The synthetic_negative dataset mimics the negative dataset by preserving the dinucleotide frequency as well as the length distribution of the real negative data, but because it has been randomized, should have no true sORFs. MiPepid achieved an accuracy of 0.9659 on the synthetic_negative dataset, a very close result to the one on the negative subset of either the training or test set, indicating the robustness of MiPepid.

MiPepid correctly classifies newly published micropeptides

In the positive dataset, part of the data were collected by low-throughput literature mining in SmProt [29], i.e., they were biologically/ experimentally verified on the level of protein, cell, phenotype, etc. SmProt [29], which was released in 2016, is based on literature published by Dec 2015. We searched for new examples of verified micropeptides, supported by extensive experimental evidence, published after Dec 2015, and found 5 new micropeptides in the literature (Table 4). Among these 5 cases, 3 are actually already recorded in SmProt [34], however they were in the non-high-confidence subset, i.e., there was only indirect evidence on the presence of those micropeptides.

Table 4 List of micropeptides published after Dec 2015

These 5 cases were taken as the new_positive dataset. They are analogous to “the future cases” if the time boundary were Dec 2015. One of the major purposes of MiPepid is for future prediction. Therefore, its performance on “future cases” matters.

We applied MiPepid on this new_positive dataset, and MiPepid correctly classified all of the 5 micropeptides. And this is another result showing the good generalization of MiPepid.

Comparison with existing methods

Comparison with current ORF coding potential prediction methods

There are several state-of-the-art bioinformatics methods built to predict the coding/noncoding capability of a DNA sequence, including CPC [24], CPC2 [25], CPAT [26], CNIT [27], PhyloCSF [28], etc. However, all of them were designed to work on “average” transcript datasets, i.e., datasets that consist primarily of transcripts of regular-sized proteins and noncoding RNAs. In these methods, sORFs present in either an mRNA encoding a regular protein, or in a noncoding RNA, are generally penalized and are likely to be classified as noncoding; in the former case there is already a longer ORF present so shorter ones are treated as noncoding, and in the latter case the ORFs are automatically considered to be noncoding because they are found in “noncoding” RNAs. Therefore, despite the good performance of these methods in predicting regular-sized proteins, they may not be able to identify micropeptides, which also play critical biological roles.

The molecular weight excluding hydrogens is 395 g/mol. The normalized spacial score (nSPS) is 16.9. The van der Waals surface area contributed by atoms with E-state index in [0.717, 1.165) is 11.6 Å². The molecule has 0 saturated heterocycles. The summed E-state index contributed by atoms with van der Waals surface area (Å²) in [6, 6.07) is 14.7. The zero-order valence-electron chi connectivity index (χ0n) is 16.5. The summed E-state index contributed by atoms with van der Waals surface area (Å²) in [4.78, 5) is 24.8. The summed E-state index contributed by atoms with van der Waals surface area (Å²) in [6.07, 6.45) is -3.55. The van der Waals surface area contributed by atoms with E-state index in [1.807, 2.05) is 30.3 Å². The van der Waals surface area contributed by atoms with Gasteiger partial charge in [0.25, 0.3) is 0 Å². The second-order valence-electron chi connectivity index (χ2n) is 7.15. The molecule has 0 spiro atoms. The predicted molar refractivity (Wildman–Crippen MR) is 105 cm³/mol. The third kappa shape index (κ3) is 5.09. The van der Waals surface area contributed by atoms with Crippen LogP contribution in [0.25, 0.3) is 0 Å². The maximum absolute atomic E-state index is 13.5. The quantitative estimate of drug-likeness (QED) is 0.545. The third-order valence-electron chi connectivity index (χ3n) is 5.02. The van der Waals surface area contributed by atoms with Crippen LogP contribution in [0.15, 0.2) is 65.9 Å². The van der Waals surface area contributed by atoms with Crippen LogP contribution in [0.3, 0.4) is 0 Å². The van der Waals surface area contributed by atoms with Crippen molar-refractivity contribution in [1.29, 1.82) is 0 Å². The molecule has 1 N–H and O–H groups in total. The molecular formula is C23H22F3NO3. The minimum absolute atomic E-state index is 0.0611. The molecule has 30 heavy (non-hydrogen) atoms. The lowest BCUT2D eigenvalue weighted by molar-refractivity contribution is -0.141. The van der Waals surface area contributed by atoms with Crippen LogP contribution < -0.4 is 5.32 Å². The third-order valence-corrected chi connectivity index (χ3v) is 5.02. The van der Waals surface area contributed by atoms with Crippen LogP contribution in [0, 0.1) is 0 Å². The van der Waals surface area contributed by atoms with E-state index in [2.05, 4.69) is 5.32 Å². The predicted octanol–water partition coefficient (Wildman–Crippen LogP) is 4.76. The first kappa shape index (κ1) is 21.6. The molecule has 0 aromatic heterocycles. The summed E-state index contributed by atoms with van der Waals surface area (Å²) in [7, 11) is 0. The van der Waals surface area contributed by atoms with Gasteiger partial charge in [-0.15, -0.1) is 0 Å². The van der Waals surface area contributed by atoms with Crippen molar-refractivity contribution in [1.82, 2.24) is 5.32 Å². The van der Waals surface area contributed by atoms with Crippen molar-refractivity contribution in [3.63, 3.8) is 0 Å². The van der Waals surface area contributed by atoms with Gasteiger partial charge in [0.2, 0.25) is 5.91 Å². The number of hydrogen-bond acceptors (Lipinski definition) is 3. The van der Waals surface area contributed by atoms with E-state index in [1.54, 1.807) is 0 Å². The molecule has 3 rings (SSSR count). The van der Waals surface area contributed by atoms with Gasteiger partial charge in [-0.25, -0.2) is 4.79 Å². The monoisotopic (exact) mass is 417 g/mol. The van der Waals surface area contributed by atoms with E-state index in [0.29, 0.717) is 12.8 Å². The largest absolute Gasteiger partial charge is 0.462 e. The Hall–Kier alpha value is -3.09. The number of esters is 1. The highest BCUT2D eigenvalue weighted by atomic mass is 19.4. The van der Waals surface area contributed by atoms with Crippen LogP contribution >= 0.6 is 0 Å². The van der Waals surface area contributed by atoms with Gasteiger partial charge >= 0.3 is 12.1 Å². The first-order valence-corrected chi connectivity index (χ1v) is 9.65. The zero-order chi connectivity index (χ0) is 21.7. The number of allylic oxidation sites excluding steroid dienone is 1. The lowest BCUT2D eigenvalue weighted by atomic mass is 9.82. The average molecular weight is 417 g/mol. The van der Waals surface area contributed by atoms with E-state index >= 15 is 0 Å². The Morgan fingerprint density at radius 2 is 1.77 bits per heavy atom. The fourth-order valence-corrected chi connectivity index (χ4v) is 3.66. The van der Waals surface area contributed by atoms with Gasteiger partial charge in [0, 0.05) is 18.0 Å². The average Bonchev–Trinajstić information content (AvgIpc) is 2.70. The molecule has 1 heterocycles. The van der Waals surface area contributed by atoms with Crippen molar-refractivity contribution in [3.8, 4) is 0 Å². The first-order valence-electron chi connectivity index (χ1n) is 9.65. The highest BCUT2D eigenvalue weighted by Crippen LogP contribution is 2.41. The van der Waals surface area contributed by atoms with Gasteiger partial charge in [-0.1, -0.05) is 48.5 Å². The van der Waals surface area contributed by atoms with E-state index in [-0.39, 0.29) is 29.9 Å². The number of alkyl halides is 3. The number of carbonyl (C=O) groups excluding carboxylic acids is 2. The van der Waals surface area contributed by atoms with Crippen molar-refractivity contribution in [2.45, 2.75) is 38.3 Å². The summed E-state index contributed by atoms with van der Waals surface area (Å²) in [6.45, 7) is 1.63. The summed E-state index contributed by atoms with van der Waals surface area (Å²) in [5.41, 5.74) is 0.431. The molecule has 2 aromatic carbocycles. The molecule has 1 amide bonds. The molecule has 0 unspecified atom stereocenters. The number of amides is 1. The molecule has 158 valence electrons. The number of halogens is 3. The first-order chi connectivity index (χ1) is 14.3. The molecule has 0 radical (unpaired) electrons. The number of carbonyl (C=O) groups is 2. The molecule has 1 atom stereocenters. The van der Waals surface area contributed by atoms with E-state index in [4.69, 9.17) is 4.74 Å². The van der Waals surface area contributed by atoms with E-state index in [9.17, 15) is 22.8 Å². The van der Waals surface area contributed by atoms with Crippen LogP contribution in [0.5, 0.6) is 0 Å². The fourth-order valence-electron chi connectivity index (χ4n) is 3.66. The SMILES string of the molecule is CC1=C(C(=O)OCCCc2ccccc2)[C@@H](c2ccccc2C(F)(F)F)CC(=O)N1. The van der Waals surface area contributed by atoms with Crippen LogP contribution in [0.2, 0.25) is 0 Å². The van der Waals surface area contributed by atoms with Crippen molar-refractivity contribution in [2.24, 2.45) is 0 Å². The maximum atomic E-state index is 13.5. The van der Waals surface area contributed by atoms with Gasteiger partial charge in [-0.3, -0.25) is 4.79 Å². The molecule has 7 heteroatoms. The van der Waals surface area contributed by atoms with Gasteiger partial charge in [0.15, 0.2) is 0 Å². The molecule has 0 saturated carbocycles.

In contrast, MiPepid is specifically designed to classify small ORFs in order to identify micropeptides. Here we chose CPC [24], CPC2 [25], and CPAT [26] as representatives of current methods and evaluated their performances on the hold-out blind test set as well as on the new_positive dataset, both of which the positive data are composed of high-confidence micropeptides.

As shown in table 5, while the 3 methods (CPC [24], CPC2 [25], CPAT [26]) performed exceptionally well on negative cases (100% accuracy), they indeed struggled to classify the positive cases.

Table 5 Comparison with existing methods on the blind test set and the new_positive dataset

The positive cases in the blind test set are sORFs of high-confidence micropeptides supported by at least 2 different types of experimental evidence. CPC [24] and CPC2 [25] considered over 90% of them as noncoding, while CPAT [26] did better with 32% accuracy but is still below half. In contrast, while MiPepid performed slightly worse on the negative cases (96%), it correctly classified 96% of the high confidence micropeptides. And regarding sORFs of the newly-published micropeptides, all of which are supported by protein-level and phenotypic evidence, CPC [24] and CPC2 [25] did not consider any of them to be coding, and CPAT [26] correctly classified only 3 out of 5. These results are not surprising as all three existing methods were trained on datasets primarily consisting of regular-sized proteins. It is clear from those results that sORFs are a special subpopulation of ORFs and predictions on which entail specially designed methods.

Comparison with sORFfinder